Reifenstein Castle (Castel Tasso in Italian) is one of the best preserved castles of South Tyrol. The castle was first documented in 1100 AD as feud of the Bavarian Earls Lechsgmünd, while from 1110 on the castle was enfeoffed to the Lords of Stilves, who proceeded in building the castle and called it “Reifenstein”. In the following centuries the castle repeatedly changed hands, up to the year 1405, when the Lords o ...
Founded: 1100 | Location: Vipiteno, Italy

Goldrain Castle

Goldrain Castle was built in the mid-14th century. The Renaissance portions were constructed in the 17th Century by order of Count Hendl. Nowadays Castle Goldrain is owned by the Laces Municipality and the western regional district Cultural Institute.
Founded: 14th century | Location: Laces, Italy

Maultasch Castle

The ruins of Castel Neuhaus, also known as Maultasch Castle, are located above Terlano (Terlan). Castel Neuhaus is almost imperceptible from the bottom of the Adige valley, only its donjon rises into the sky. The castle was first mentioned in 1228, and was probably constructed as border fortress for the Counts of Tyrol as shelter from the Counts of Bolzano. In the second half of the 13th century slightly below the castl ...
Founded: 1228 | Location: Terlano, Italy

Lichtenberg Castle

Lichtenberg castle was first time mentioned in 1259 and probably built in the early 1200s. It was enlarged in 1315. St. Christine"s Chapel on the adjacent hill was  built in 1575 as a memorial chapel for Khuen-Belasy family.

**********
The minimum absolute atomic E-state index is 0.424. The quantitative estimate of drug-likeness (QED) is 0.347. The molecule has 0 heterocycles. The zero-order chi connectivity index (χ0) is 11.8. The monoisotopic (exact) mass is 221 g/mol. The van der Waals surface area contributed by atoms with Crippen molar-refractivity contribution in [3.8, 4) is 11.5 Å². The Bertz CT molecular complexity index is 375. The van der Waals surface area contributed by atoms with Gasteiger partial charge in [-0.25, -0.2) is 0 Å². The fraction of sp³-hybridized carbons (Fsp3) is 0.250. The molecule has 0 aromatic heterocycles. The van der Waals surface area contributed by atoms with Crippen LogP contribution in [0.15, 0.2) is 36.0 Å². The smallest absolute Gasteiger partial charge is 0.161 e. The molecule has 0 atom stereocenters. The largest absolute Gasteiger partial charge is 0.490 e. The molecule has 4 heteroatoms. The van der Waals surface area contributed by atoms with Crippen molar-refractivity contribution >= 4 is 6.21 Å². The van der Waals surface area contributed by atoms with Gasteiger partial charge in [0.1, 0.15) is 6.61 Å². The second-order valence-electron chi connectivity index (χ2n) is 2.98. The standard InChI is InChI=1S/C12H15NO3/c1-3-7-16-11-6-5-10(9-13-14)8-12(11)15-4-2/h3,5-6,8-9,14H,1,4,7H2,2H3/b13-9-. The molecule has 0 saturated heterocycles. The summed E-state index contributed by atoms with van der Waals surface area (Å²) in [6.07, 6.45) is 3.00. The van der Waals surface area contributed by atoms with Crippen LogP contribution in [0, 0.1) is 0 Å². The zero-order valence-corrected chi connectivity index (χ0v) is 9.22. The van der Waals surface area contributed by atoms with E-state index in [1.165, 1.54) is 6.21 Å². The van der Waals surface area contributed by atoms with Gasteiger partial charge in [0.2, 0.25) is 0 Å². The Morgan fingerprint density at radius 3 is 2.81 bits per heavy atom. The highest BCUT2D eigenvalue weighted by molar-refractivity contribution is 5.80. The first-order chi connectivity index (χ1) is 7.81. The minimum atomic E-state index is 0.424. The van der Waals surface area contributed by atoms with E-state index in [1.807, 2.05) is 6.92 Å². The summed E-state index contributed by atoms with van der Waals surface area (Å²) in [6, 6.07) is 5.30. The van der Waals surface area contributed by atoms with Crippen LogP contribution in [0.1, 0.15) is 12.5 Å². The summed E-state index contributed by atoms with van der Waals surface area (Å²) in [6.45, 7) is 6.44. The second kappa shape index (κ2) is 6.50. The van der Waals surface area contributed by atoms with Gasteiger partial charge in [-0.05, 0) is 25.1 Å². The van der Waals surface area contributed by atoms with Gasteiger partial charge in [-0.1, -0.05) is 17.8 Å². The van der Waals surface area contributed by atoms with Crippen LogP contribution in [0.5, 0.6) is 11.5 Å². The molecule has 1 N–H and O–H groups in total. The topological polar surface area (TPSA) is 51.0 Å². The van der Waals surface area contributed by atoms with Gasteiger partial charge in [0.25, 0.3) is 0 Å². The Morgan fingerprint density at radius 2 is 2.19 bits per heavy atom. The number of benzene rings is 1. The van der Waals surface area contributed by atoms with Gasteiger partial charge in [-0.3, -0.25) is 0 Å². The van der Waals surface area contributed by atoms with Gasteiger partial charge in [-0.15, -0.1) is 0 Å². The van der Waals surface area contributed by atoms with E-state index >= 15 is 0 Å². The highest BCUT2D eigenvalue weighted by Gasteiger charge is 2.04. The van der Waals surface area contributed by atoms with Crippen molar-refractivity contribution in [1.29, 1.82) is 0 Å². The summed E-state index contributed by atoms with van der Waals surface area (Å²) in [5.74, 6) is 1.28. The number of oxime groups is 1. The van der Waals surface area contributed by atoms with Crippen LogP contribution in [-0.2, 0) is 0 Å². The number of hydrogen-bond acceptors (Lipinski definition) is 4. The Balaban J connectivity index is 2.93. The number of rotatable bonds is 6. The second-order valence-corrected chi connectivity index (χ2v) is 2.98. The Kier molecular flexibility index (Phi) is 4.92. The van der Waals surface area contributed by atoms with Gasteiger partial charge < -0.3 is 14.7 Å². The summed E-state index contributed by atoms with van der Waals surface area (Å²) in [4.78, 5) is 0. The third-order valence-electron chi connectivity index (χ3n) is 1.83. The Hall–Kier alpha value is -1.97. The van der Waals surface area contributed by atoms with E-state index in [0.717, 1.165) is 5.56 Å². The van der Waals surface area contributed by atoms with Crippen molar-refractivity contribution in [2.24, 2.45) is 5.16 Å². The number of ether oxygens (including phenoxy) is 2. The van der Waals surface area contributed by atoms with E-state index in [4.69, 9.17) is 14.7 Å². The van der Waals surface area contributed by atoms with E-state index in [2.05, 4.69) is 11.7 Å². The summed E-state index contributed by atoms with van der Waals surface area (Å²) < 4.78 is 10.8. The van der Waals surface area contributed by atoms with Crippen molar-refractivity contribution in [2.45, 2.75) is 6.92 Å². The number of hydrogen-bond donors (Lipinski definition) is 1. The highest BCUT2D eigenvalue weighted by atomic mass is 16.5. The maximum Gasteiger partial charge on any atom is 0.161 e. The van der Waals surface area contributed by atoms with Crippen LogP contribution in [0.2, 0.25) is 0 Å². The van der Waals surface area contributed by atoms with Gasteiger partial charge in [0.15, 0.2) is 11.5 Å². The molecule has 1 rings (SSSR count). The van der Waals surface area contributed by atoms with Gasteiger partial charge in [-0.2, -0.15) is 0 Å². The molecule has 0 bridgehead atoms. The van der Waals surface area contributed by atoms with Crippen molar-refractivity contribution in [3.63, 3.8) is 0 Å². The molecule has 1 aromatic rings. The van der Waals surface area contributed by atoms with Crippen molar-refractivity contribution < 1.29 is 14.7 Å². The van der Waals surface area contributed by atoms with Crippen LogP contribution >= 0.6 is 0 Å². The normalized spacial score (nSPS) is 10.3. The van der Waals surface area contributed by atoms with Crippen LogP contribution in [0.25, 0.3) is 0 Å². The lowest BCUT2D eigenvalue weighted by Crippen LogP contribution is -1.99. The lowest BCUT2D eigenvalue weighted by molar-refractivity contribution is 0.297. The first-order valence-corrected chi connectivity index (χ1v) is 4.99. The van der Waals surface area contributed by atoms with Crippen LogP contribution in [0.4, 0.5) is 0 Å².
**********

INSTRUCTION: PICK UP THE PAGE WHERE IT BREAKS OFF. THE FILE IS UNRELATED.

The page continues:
Founded: 13th century | Location: Prato allo Stelvio, Italy

Brunnenburg Castle

Brunnenburg (Castel Fontana) is situated above the city of Merano, on the outskirts of the municipality of Tirol (Tirolo). Originally built circa 1250, the castle was completely restored and updated in the mid-20th century by Boris and Mary de Rachewiltz, who have made it their home. Today Brunnenburg  hosts an Agriculture Museum, dedicated to ethnology, ethnography and folk arts. Moreover it makes visitors familiar wit ...
Founded: c. 1250 | Location: Tirolo, Italy

Rodenegg Castle

Rodenegg Castle (Castel Rodengo) was built by Friedrich I of Rodank in 1140. The castle is located between Sciaves and Rio di Pusteria in the municipality of Rodengo in Valle Isarco on a small rock outcrop, steeply descending into the gorge of the Rienza river. Castel Rodengo is one of the most majestic fortresses of its time in South Tyrol and you will be astonished by its position and by the large number of rooms and c ...
Founded: 1140 | Location: Rodengo, Italy

Sonnenburg Castle